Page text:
Thursday April 18, 2019
Home Business Paytm Refutes...

Paytm Refutes Reports of Sharing Indian Users’ Data With Third Parties

Paytm reiterated that their policy allows only legally compliant data requests from the "law of the land" to get access to data for necessary investigations

0
//
Security, Paytm
Paytm rolls out women exclusive 'Social Community Platform'.

Digital wallet payment company Paytm on Saturday refuted media reports that it has shared user data to third parties, saying that the data of its 300 million registered users is safe in India.

“There is a video going around on social media and it falsely claims that we shared some data with 3rd parties. Nothing can be further from the truth,” the company wrote in a blog post.

“We never share your data with anyone: any company/ any government or any country. At Paytm, your data is yours. Not ours, or of a third party, or of the government.”

Paytm reiterated that their policy allows only legally compliant data requests from the “law of the land” to get access to data for necessary investigations.

Also Read: GoDaddy Launches Next Generation ‘Virtual Private Server’

“You can be sure that no data is shared with anyone whom you would not have given us permission to share it with. This is the holy grail of trust between us.

“Any person claiming otherwise is not aware of the policy and is not authorised to speak on behalf of the company,” the company said. (IANS)

Next Story

Public Concern Over Data Privacy Pushes Tech Giants to Change their Way

Apple's announcements come on the heels of user privacy scandals that have rocked tech companies over the last several years

0
tech giants, privacy
Peter Stern, Apple Vice President of Services, speaks at the Steve Jobs Theater during an event to announce new products, March 25, 2019, in Cupertino, California. VOA

Mounting public concern over data privacy is pushing tech giants to change their ways, industry experts said on Tuesday, a day after Apple unveiled a series of new products, stressing their privacy-friendly features.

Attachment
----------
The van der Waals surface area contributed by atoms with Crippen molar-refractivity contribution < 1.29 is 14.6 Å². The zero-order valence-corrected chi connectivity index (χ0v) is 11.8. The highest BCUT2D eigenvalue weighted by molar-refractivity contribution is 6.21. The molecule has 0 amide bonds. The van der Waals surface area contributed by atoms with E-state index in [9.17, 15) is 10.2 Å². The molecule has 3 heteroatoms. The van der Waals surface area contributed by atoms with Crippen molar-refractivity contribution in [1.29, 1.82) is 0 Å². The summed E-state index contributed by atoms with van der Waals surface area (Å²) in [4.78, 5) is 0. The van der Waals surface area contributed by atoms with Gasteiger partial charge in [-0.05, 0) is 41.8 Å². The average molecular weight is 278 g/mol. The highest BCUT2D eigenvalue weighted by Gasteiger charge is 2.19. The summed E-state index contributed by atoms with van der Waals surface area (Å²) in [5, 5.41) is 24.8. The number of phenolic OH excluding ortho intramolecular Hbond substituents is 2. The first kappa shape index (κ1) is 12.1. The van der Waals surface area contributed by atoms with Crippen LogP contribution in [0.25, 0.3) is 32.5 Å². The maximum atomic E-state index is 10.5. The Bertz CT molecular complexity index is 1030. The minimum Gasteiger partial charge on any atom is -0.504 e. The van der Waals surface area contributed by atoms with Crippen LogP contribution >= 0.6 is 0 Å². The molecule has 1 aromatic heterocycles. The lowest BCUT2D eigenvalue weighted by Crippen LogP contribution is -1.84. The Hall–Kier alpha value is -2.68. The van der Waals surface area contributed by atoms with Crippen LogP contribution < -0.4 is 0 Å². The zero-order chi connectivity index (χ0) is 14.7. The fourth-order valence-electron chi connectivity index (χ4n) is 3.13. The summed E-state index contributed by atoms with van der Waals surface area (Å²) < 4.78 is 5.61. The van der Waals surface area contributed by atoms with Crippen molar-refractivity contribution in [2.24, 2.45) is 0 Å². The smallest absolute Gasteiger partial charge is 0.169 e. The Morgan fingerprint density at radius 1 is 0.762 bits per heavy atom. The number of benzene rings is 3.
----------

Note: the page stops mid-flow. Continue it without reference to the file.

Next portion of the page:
The world’s second-most valuable technology company will now offer a credit card, a news service called Apple News+ and a TV service with original programming, all designed to keep users’ information private and secure, it said on Monday. Apple’s announcements come on the heels of user privacy scandals that have rocked tech companies over the last several years.

Such clarity is welcome in a digital environment that lacks transparency and where people are sometimes unaware of what happens to their data, said Hielke Hijmans, a law expert at the Brussels Privacy Hub, a Belgian research center.

privacy, tech giants
Mark Zuckerberg said the company plans to encrypt more of the conversations happening on its messaging services, which could limit Facebook’s ability to parse those conversations. Flickr

“This empowers the users and helps to give them a genuine choice,” he said. Earlier this month, rivals like Google and Facebook said they were making changes to boost user privacy.

Facebook founder Mark Zuckerberg said the company plans to encrypt more of the conversations happening on its messaging services, which could limit Facebook’s ability to parse those conversations.

Google said it is working on privacy enhancements for the Android operating system that powers most of the world’s mobile phones, such as locking down access to phone cameras and microphones. At the launch event in California, Apple executives said the company will not allow advertisers to track what users read on its news service and it will not itself have that data.

privacy, tech giants, data
Apple’s announcements come on the heels of user privacy scandals that have rocked tech companies over the last several years. Pixabay

Consumer data from its credit card will not be shared or sold to third parties for marketing, and the company will not know where a purchase was made, what was bought or how much it cost, Apple said.

ALSO READ: Speculation is Swirling about What the new ‘Gengo’ will be in New Imperial Era in Japan

Yet, Apple’s privacy moves aren’t likely to be mimicked by everyone, said Jan Penfrat, a senior policy advisor at advocacy group European Digital Rights (EDRi).

Assembling profiles of consumers for the purpose of targeting advertisements is at the heart of how Google and Facebook made money, he said .Unlike those companies, Apple’s business model is not largely dependent on advertising. “Apple is rather the exception, not the norm,” Penfrat added. (VOA)